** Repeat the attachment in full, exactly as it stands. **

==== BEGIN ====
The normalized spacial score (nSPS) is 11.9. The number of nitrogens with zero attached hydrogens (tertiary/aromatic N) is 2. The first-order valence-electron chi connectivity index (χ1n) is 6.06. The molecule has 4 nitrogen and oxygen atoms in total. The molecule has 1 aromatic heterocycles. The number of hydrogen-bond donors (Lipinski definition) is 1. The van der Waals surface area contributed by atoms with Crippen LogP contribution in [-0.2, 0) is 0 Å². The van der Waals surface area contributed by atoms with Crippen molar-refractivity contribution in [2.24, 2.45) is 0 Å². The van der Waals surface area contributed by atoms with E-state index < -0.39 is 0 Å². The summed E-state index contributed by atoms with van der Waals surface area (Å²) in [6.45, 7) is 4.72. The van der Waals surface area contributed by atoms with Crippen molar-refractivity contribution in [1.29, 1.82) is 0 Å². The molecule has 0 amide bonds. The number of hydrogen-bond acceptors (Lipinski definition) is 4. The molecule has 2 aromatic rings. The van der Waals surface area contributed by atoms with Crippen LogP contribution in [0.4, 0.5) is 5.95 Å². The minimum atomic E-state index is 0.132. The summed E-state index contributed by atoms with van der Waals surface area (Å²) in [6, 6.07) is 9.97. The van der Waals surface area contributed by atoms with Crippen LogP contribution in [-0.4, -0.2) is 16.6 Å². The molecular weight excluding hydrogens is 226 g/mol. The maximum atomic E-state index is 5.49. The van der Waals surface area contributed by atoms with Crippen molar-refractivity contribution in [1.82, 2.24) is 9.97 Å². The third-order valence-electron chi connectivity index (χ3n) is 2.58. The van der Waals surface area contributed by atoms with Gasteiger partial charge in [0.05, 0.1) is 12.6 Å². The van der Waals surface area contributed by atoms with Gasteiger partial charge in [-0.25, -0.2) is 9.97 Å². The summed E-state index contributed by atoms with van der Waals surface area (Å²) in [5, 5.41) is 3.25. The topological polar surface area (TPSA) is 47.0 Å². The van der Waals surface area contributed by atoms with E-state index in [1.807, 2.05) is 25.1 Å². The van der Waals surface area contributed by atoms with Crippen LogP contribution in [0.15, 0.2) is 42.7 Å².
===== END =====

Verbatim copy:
The normalized spacial score (nSPS) is 11.9. The number of nitrogens with zero attached hydrogens (tertiary/aromatic N) is 2. The first-order valence-electron chi connectivity index (χ1n) is 6.06. The molecule has 4 nitrogen and oxygen atoms in total. The molecule has 1 aromatic heterocycles. The number of hydrogen-bond donors (Lipinski definition) is 1. The van der Waals surface area contributed by atoms with Crippen LogP contribution in [-0.2, 0) is 0 Å². The van der Waals surface area contributed by atoms with Crippen molar-refractivity contribution in [2.24, 2.45) is 0 Å². The van der Waals surface area contributed by atoms with E-state index < -0.39 is 0 Å². The summed E-state index contributed by atoms with van der Waals surface area (Å²) in [6.45, 7) is 4.72. The van der Waals surface area contributed by atoms with Crippen molar-refractivity contribution in [1.29, 1.82) is 0 Å². The molecule has 0 amide bonds. The number of hydrogen-bond acceptors (Lipinski definition) is 4. The molecule has 2 aromatic rings. The van der Waals surface area contributed by atoms with Crippen LogP contribution in [0.4, 0.5) is 5.95 Å². The minimum atomic E-state index is 0.132. The summed E-state index contributed by atoms with van der Waals surface area (Å²) in [6, 6.07) is 9.97. The van der Waals surface area contributed by atoms with Crippen LogP contribution in [-0.4, -0.2) is 16.6 Å². The molecular weight excluding hydrogens is 226 g/mol. The maximum atomic E-state index is 5.49. The van der Waals surface area contributed by atoms with Crippen molar-refractivity contribution in [1.82, 2.24) is 9.97 Å². The third-order valence-electron chi connectivity index (χ3n) is 2.58. The van der Waals surface area contributed by atoms with Gasteiger partial charge in [0.05, 0.1) is 12.6 Å². The van der Waals surface area contributed by atoms with Gasteiger partial charge in [-0.25, -0.2) is 9.97 Å². The summed E-state index contributed by atoms with van der Waals surface area (Å²) in [5, 5.41) is 3.25. The topological polar surface area (TPSA) is 47.0 Å². The van der Waals surface area contributed by atoms with E-state index in [1.807, 2.05) is 25.1 Å². The van der Waals surface area contributed by atoms with Crippen LogP contribution in [0.15, 0.2) is 42.7 Å².